A leading figure in the New Zealand entertainment industry is on trial in the High Court at Rotorua. Photo / Andrew Warner
A leading entertainment figure facing serious rape and sexual assault charges has been questioned why he chose to go into a sleeping teen girl’s bedroom, supposedly looking for a blanket, after a night out drinking.
The man is defending 25 charges before a High Court jury. The charges relate to nine women who allege rape, sexual assault and drug-related offending.
The defendant has interim name suppression until at least the end of the trial and many details can’t be reported for legal reasons.
The jury had earlier in the trial heard evidence from the teen girl who is the complainant for one charge – that the man allegedly indecently assaulted her in her bedroom.
For the past six days, the defendant has been in the dock. Today was his third day of cross-examination by Crown solicitor Anna Pollett.
Pollett asked him about evidence the jury earlier heard relating to the teen that the defendant had been out drinking, came home late and was “crashing” on the couch for the night at the home where she lived.
It was the teen’s evidence the defendant went into her bedroom, woke her by shaking her leg and said he wanted to get into her bed.
Pollett put to the defendant: “Having had a skinful, you chose the only female in the house to go to her room.”
The defendant said “no”.
Pollett said the teen felt uncomfortable with the defendant entering her bedroom and said he was “acting disorientated”.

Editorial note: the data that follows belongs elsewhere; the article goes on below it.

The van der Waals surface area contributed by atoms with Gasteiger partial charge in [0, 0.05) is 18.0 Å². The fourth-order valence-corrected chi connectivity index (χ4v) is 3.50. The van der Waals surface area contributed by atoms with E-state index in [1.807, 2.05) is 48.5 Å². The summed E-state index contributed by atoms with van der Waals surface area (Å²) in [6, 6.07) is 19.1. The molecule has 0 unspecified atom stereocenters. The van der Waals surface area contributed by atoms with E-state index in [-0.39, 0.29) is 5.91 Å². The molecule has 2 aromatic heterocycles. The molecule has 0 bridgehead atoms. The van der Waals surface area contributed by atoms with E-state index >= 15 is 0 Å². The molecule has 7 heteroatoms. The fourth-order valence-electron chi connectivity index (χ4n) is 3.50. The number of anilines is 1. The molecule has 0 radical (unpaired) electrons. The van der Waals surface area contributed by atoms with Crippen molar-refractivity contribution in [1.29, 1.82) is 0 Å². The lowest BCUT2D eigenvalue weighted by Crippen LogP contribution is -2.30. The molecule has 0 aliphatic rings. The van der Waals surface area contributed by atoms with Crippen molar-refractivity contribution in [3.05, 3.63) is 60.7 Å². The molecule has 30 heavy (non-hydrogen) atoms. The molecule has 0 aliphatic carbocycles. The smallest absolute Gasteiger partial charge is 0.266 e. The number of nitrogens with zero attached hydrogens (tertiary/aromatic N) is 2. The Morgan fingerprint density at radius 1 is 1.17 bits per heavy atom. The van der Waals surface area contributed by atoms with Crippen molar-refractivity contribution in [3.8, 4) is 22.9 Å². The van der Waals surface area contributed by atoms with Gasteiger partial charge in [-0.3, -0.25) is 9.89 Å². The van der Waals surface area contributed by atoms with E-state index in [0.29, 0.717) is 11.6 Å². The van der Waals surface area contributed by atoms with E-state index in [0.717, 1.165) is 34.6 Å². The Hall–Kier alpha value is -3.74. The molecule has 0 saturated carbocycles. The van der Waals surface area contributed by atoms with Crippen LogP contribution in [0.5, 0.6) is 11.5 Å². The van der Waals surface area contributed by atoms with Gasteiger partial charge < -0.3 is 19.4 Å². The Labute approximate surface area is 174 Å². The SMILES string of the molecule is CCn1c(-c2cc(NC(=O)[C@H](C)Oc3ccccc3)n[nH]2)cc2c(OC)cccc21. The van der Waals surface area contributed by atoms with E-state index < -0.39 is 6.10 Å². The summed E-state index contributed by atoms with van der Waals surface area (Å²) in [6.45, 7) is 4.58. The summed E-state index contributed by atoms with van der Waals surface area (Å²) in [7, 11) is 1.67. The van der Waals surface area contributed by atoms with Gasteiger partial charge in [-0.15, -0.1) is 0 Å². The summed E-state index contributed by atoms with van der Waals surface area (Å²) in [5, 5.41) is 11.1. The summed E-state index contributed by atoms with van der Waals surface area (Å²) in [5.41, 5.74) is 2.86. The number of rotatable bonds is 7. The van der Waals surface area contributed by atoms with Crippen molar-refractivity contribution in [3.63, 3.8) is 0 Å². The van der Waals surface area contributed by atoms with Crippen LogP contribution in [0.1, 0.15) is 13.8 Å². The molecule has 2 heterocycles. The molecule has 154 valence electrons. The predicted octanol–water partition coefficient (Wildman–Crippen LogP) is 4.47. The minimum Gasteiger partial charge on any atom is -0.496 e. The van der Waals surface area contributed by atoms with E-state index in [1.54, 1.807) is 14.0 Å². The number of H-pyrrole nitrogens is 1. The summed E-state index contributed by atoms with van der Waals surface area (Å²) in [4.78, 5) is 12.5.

“It is no coincidence that you persisted, saying you were going to sleep with her that night. It is not a case of a misunderstanding or [something being] lost in translation. You persisted until a [teen] girl had to escort you out of the room.”
But the defendant said he went into the bedroom looking for a blanket because he was cold, not realising it was the teen’s room.
Pollett questioned the defendant about his evidence when he said police were doing bail checks two to three times every night for three months, which he said amounted to about 90 times.
The defendant said that was correct.
Pollett produced police records that showed he was not on bail at the time he said he was being checked. She also showed when he was eventually given a police curfew (which meant he needed to stay at his address during certain hours) after more charges were laid, police didn’t do their first bail check until six days after the curfew was imposed.
Pollett said the police records showed he was checked 34 times during the following four months.
“You say it’s two to three times a night, but the records show it’s eight to nine times a month.”
The defendant said he didn’t agree with the police records and he had kept his own records which he said proved otherwise.
Defence lawyer Ron Mansfield KC interjected Pollett’s line of questioning several times today, saying he objected to the way she was making “statements” to the jury instead of asking questions.
“I’m really getting tired of this … This is not difficult and she’s experienced and she knows what she’s doing,” Mansfield said to Justice Layne Harvey.
Each time, Pollett did not object to his objections and changed the way she asked a question.
At one point, Pollett objected to Mansfield saying things to her while she spoke. “Excuse me, get to your feet if you want to say something.”
The trial is not sitting on Wednesday or Thursday. The Crown’s cross-examination had taken longer than originally expected, but was expected to finish on Friday when the trial resumes.
The defence was then expected to call witnesses on Friday and early next week before the Crown and defence wrap up their cases to the jury.
In total, the defendant has pleaded not guilty to 10 charges of indecent assault, four of sexual violation by rape, three of sexual violation by unlawful sexual connection, two of attempted sexual violation, two of burglary, one of assault with intent to commit sexual violation, one of supplying MDMA, one of supplying methamphetamine and one of willfully attempting to pervert the course of justice.
Kelly Makiha is a senior journalist who has reported for the Rotorua Daily Post for more than 25 years, covering mainly police, court, human interest and social issues.